What is a Carbon Tax?
A carbon tax is a tax on the greenhouse gas (GHG) emissions generated from burning fossil fuels. In economic terms, it means putting a price on each tonne of GHG emitted. This increase in price will then, theoretically, discourage their use on the basis of economic inefficiency. In practical terms, it means the government placing a surcharge on the use of different forms of energy/fuel based on their carbon content or GHG emissions.
Carbon Taxes in Canada
Although enacted in 2007, Alberta’s tax on carbon is not seen as a “true” carbon tax. The Specified Gas Emitters Regulation (SGER) requires facilities that emit more than 100,000 tonnes of GHGs per year to cap their emissions intensity at 12 per cent below the average for 2003-05 or pay a penalty of $15 for every tonne by which they exceed the limit. The SGER has so far raised $500 million to be spent on technological advancements to reduce emissions. However, the regulation is set to expire in June 2015 and the provincial government has not yet announced a replacement program.
In 2008, British Columbia introduced the first “true” carbon tax in Canada. The province taxes most types of fuel at the rate of $30 per tonne of carbon dioxide emitted (approximately 7 cents per litre of gasoline) and the tax is collected from consumers by fuel vendors. B.C.’s tax is – by law – revenue-neutral, meaning that all revenue raised by the tax is returned to individuals and businesses through other tax reductions. As a result, the province now has the lowest personal income tax rate in Canada and one of the lowest corporate rates in North America.
In 2013, Quebec instituted a cap-and-trade system which, since 2014, is linked with California. This regime necessitates participation from the industrial and electricity sectors, as well as fossil fuel distributors. The program requires companies to buy credits to release GHGs into the atmosphere. The number of credits are reduced by 1 to 2 per cent per year to wean the province off fossil fuels. The money raised in government auctions of carbon credits is funnelled back into the private sector to help companies pay to convert to green technology.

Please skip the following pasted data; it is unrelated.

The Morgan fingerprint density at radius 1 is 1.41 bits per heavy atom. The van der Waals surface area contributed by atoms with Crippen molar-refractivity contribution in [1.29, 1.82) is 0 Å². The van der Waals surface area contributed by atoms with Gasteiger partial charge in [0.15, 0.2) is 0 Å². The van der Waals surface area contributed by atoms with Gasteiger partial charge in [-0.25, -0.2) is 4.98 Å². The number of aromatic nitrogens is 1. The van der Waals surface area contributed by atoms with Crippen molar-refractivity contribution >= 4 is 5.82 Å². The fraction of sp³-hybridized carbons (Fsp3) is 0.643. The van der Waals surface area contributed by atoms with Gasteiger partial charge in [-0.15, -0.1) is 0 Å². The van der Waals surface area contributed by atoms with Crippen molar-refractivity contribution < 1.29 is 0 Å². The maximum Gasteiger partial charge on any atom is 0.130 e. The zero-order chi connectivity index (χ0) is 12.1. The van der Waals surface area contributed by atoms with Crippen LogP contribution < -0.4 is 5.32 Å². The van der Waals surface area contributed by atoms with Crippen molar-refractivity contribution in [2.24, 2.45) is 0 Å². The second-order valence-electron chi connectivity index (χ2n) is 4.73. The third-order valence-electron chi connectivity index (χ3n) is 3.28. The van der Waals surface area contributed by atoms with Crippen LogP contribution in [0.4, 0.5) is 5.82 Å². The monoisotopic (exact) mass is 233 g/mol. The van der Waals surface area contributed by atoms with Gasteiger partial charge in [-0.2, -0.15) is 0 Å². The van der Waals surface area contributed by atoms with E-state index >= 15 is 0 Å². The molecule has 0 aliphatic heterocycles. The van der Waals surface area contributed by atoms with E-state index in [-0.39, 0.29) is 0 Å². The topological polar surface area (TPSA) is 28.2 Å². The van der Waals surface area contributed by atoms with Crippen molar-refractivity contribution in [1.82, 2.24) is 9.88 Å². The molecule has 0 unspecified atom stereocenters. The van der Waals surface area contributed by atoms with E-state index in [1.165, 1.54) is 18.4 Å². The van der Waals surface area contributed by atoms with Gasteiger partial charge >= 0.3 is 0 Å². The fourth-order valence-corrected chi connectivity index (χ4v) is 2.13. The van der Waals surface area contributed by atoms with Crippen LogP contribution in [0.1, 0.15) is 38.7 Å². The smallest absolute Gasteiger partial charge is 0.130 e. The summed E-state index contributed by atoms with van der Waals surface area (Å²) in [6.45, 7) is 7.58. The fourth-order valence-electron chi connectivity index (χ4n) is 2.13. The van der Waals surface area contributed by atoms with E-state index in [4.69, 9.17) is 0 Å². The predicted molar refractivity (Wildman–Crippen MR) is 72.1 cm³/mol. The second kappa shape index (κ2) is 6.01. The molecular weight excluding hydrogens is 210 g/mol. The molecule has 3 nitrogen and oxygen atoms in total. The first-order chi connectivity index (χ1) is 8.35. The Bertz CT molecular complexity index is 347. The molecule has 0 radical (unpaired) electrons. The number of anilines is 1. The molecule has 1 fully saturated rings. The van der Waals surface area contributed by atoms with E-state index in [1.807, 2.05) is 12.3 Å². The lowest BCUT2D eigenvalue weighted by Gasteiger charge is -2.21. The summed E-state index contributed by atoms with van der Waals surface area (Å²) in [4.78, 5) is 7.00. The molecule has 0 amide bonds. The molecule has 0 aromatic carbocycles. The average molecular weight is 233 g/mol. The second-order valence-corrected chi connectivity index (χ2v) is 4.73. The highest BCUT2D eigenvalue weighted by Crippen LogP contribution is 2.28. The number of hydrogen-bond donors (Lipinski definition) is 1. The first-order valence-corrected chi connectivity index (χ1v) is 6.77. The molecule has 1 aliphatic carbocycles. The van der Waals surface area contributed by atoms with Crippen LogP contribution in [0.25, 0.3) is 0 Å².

In the 2014 provincial election, Premier Kathleen Wynne promised that there would not be a carbon tax instituted in Ontario, instead contemplating the implementation of a cap-and-trade system; however, in January 2015, Premier Wynne refused to rule out a “true” carbon tax. Although the exact method of carbon pricing has yet to be determined, the Government of Ontario has promised to release its plans in Spring 2015.
Potential Impact on Landlords and Tenants
The uncertainty surrounding the future of carbon taxing in Ontario extends to the commercial leasing industry. The potential implementation of either a “true” carbon tax or a cap-and-trade system in Ontario will affect landlords and tenants in different ways.
Whether specified within a lease or not, it is likely that landlords will endeavour to treat a carbon tax as an operating cost or tax and pass it on to tenants. The typical landlord will ordinarily draft its tax provisions over-inclusively in order to cover any possible eventuality, including a carbon tax. Conversely, the thoughtful tenant will attempt to limit the language accordingly.
If such a system is implemented in Ontario, landlords and tenants will need to consider how the cost of acquiring emission credits will be allocated. For example, one solution is for the landlord to purchase the credits and then pass the cost of doing so on to its tenants as operating costs or a tax related item. Alternatively, landlords could enter into cost-sharing agreements with tenants who wish to bear the initial cost of acquiring emission credits, and then share in the potential revenue from trading surplus credits through either an offset against operating costs or a straight payout of a share of the revenue from surplus credits sold.
Dealing with Existing Leases
Under a typical net lease, the landlord will normally be entitled to recover any additional costs incurred from an increase in taxes or other rates (ex. utility rates, where the tenant does not contract for utilities directly). If this is the case, then a landlord will generally not be personally impacted by a carbon tax, as the cost will be passed on to the tenant through a lease’s operating costs or tax provision. Similarly, a tenant should review the provisions of the lease to understand exactly what it is required to pay.
Conversely, if operating under a gross lease, landlords need to ensure either that they have left a sufficient “buffer” in the rent calculation to allow for an increased tax burden or that there is an escalation clause which allows the rent to increase to offset the tax increase. Likewise, tenants should review the terms of the lease for an escalation clause to ascertain whether their rent obligations will change.
One way or the other, the carbon taxman cometh.